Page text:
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Tuesday, May 12, 2015

Cezanne by Hajo Duchting

Book 29, Cezanne by Hajo Duchting was, in a word, rubbish! I've never read 220 pages that told me less about the subject matter than this book did.

I honestly could have learned more about Cezanne by reading his Wikipedia entry than Hajo Duchting's book taught me. The problem with it is it jumps straight in at the deep end and assumes all sorts of knowledge about art, French literature and the man himself. I had none of this knowledge so it washed over me.

But the language itself was in part flowery babble. I don't know whether this is intended to be a "coffee table" book that nobody reads, instead just flicks through and looks at the pictures, but for me I just wanted to read and understand the text and glance at the pictures.

Here's an example of Hajo Duchting's "babble" picked at random from page 85:

His work of the 1870s differed from the earlier period in being the product of new discipline: sophisticated composition and a lighter palette showed that a maturer Cezanne had learned the lessons of Pontoise well. His statements were fundamentally the same though. However various Cezanne's subjects and stylistic phrases there was a psychodynamic constant that made its presence felt throughout, objective though he might aim to be. That constant was the reconciliation of opposites, the mythic union, the longed-for purification of a besmirched existence full of conflict into a new crystal-clear unity which would enfold what was once divided and discrete in an all-embracing higher order.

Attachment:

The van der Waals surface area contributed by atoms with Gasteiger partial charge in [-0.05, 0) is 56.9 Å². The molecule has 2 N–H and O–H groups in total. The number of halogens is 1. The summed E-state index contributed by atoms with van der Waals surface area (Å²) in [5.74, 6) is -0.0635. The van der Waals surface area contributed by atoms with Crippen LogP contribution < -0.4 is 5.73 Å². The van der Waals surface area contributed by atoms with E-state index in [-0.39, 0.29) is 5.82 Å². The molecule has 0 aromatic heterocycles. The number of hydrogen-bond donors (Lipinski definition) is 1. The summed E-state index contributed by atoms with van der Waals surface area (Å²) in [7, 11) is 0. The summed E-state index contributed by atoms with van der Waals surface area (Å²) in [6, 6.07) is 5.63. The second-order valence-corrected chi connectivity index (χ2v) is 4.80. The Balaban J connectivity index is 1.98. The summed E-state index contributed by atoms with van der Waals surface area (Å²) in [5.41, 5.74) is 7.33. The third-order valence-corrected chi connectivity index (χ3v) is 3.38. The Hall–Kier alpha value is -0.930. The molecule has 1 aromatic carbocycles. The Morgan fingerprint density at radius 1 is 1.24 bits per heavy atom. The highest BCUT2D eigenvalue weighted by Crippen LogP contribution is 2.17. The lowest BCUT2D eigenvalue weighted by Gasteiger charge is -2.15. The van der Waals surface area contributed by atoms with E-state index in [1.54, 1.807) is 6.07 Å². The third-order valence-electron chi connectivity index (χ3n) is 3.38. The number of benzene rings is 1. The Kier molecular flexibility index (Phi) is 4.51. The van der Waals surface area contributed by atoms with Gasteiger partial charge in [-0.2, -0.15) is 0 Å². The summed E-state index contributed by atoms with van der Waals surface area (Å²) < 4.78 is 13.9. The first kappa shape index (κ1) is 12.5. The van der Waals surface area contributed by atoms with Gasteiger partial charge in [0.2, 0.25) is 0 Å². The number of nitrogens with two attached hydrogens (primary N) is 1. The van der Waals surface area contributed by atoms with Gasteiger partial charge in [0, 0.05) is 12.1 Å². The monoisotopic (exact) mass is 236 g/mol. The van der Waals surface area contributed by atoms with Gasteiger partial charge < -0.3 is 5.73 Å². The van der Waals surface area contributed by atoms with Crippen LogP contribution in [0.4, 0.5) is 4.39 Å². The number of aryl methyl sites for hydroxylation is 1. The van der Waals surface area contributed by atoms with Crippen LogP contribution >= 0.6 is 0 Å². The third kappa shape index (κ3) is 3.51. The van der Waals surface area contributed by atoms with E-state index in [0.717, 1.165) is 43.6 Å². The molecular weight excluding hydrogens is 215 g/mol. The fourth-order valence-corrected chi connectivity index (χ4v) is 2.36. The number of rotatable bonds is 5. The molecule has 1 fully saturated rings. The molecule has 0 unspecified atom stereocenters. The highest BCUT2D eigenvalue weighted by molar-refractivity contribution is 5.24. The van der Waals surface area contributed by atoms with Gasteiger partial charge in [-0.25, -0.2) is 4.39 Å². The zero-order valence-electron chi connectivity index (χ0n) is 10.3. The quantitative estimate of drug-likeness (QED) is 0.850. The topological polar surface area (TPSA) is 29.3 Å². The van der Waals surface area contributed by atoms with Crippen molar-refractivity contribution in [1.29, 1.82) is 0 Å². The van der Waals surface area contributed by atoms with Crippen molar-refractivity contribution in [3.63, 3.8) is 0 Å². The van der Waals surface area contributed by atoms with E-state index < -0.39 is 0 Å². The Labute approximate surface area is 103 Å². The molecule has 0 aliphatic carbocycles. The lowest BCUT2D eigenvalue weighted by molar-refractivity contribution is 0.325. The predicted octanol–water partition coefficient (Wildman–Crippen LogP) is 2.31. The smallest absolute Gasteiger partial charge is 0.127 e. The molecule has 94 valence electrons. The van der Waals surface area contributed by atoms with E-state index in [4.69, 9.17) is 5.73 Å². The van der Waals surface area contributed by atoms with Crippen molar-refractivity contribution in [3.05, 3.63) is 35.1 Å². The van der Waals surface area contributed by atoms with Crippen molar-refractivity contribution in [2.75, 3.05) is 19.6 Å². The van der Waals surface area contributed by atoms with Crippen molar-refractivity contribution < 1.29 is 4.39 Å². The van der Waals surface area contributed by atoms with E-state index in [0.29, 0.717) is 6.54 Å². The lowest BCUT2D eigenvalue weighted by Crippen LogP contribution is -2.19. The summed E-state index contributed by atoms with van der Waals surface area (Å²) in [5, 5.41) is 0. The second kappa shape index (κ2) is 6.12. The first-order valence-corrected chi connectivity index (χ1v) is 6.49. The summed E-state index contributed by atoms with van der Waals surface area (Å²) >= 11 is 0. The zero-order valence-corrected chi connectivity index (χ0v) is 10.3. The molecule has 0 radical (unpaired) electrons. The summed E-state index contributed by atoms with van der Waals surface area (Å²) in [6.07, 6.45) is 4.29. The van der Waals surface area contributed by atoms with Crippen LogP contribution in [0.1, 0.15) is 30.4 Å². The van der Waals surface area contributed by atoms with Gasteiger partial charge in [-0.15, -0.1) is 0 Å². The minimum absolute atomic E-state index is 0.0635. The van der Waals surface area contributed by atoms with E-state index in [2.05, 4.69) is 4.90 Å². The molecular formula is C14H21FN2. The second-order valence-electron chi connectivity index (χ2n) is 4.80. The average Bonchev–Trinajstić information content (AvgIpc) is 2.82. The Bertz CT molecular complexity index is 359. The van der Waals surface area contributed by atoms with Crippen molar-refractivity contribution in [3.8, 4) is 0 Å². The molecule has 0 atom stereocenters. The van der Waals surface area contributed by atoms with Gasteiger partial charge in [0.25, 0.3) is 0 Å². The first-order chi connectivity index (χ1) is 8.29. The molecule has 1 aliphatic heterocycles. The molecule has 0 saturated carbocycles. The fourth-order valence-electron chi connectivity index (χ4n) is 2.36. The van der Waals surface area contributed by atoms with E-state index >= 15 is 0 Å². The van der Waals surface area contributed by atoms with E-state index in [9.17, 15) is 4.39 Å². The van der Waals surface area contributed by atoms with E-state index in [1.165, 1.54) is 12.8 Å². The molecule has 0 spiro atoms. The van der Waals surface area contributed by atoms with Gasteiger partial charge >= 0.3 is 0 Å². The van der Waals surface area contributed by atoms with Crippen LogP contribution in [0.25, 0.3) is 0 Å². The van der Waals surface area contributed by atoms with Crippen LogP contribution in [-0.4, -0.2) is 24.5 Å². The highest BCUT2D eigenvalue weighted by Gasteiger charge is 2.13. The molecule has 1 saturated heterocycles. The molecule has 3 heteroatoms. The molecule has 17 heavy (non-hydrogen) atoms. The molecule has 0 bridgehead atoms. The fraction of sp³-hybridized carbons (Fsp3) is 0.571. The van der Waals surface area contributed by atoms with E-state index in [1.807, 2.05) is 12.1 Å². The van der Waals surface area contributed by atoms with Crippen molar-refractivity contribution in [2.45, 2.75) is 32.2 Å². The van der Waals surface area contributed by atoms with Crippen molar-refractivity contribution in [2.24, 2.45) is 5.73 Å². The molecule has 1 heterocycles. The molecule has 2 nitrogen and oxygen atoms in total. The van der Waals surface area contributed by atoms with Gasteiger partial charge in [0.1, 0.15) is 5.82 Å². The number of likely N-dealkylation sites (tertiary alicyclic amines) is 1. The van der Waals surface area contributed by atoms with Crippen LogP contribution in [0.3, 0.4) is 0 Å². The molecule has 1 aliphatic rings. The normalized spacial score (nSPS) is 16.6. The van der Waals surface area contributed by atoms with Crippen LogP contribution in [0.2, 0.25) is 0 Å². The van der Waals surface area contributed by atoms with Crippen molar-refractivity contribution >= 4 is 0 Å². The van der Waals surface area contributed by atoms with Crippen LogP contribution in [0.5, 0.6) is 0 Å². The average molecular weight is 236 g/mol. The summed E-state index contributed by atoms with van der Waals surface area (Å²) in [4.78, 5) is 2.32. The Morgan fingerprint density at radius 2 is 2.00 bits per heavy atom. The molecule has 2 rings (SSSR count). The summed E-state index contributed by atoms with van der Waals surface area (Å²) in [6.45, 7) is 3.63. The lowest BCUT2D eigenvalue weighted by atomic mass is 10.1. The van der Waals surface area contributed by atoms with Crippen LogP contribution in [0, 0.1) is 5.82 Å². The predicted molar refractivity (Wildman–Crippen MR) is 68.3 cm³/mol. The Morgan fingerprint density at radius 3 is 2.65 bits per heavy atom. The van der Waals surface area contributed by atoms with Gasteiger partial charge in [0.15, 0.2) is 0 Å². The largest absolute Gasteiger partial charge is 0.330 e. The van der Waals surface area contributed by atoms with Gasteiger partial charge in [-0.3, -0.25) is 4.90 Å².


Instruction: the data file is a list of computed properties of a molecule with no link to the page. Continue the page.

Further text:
I'm sorry but no matter how many times and how carefully I read passages like this, which abound through the book, I could never tell you what they meant. Anyone who understands his point I bow deeply before.

Another irritation about Cezanne is that the pictures the text refers to are often many pages back or forwards from the text itself. It's like two people have cobbled together this book and never spoken about it.

Anyway Cezanne gets 2 out of 10, the text gets 1 and the pictures 3!

Now Having read my rant it leads me nicely to my next book, number 30, How to Look at a Painting by Fran├žoise Barbe-Gall.

I have written before about my frustration with art. I want to get it, I am prepared to put the effort in, but with many pictures I am left feeling empty. Of the 100 or so pictures in the Cezanne book for example I would have said I got nothing whatsoever from 95+ of them, and disliked quite a few.

What am I doing wrong? I can listen to the great pieces of music from the past and enjoy them without having more than a rudimentary knowledge of music, why can I not do the same with art? Hopefully How to Look at a Painting will provide the answer!

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